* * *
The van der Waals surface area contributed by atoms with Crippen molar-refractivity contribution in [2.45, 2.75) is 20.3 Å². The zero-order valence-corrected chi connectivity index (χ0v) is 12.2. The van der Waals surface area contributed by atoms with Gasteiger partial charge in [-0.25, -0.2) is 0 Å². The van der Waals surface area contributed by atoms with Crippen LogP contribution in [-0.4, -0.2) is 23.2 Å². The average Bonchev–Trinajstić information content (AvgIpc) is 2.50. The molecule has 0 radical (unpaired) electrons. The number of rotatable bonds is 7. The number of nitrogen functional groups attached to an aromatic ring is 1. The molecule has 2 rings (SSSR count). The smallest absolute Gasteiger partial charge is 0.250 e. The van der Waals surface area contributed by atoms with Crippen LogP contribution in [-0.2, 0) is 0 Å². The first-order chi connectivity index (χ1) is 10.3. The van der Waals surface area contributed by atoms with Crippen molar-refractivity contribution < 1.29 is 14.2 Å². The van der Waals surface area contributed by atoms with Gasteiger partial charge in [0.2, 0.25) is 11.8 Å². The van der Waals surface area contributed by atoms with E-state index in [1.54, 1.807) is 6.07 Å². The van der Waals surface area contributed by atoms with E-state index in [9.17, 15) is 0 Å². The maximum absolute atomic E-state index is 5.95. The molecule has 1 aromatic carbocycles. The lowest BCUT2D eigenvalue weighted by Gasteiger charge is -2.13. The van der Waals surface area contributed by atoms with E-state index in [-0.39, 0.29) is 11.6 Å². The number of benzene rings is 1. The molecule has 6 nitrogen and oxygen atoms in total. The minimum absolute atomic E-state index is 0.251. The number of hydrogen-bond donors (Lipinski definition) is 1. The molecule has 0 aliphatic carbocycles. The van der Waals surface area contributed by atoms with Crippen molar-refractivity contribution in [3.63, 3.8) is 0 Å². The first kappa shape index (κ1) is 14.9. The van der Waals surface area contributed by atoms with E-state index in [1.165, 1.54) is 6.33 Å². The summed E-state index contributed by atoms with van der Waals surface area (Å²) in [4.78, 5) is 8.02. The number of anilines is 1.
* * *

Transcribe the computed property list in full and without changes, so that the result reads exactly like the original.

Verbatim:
The van der Waals surface area contributed by atoms with Crippen molar-refractivity contribution in [2.45, 2.75) is 20.3 Å². The zero-order valence-corrected chi connectivity index (χ0v) is 12.2. The van der Waals surface area contributed by atoms with Gasteiger partial charge in [-0.25, -0.2) is 0 Å². The van der Waals surface area contributed by atoms with Crippen LogP contribution in [-0.4, -0.2) is 23.2 Å². The average Bonchev–Trinajstić information content (AvgIpc) is 2.50. The molecule has 0 radical (unpaired) electrons. The number of rotatable bonds is 7. The number of nitrogen functional groups attached to an aromatic ring is 1. The molecule has 2 rings (SSSR count). The smallest absolute Gasteiger partial charge is 0.250 e. The van der Waals surface area contributed by atoms with Crippen LogP contribution in [-0.2, 0) is 0 Å². The first-order chi connectivity index (χ1) is 10.3. The van der Waals surface area contributed by atoms with Crippen molar-refractivity contribution < 1.29 is 14.2 Å². The van der Waals surface area contributed by atoms with Gasteiger partial charge in [0.2, 0.25) is 11.8 Å². The van der Waals surface area contributed by atoms with E-state index in [1.54, 1.807) is 6.07 Å². The van der Waals surface area contributed by atoms with E-state index in [9.17, 15) is 0 Å². The maximum absolute atomic E-state index is 5.95. The molecule has 1 aromatic carbocycles. The lowest BCUT2D eigenvalue weighted by Gasteiger charge is -2.13. The van der Waals surface area contributed by atoms with E-state index in [-0.39, 0.29) is 11.6 Å². The number of benzene rings is 1. The molecule has 6 nitrogen and oxygen atoms in total. The minimum absolute atomic E-state index is 0.251. The number of hydrogen-bond donors (Lipinski definition) is 1. The molecule has 0 aliphatic carbocycles. The van der Waals surface area contributed by atoms with Crippen molar-refractivity contribution in [3.63, 3.8) is 0 Å². The first kappa shape index (κ1) is 14.9. The van der Waals surface area contributed by atoms with E-state index in [1.165, 1.54) is 6.33 Å². The summed E-state index contributed by atoms with van der Waals surface area (Å²) in [4.78, 5) is 8.02. The number of anilines is 1.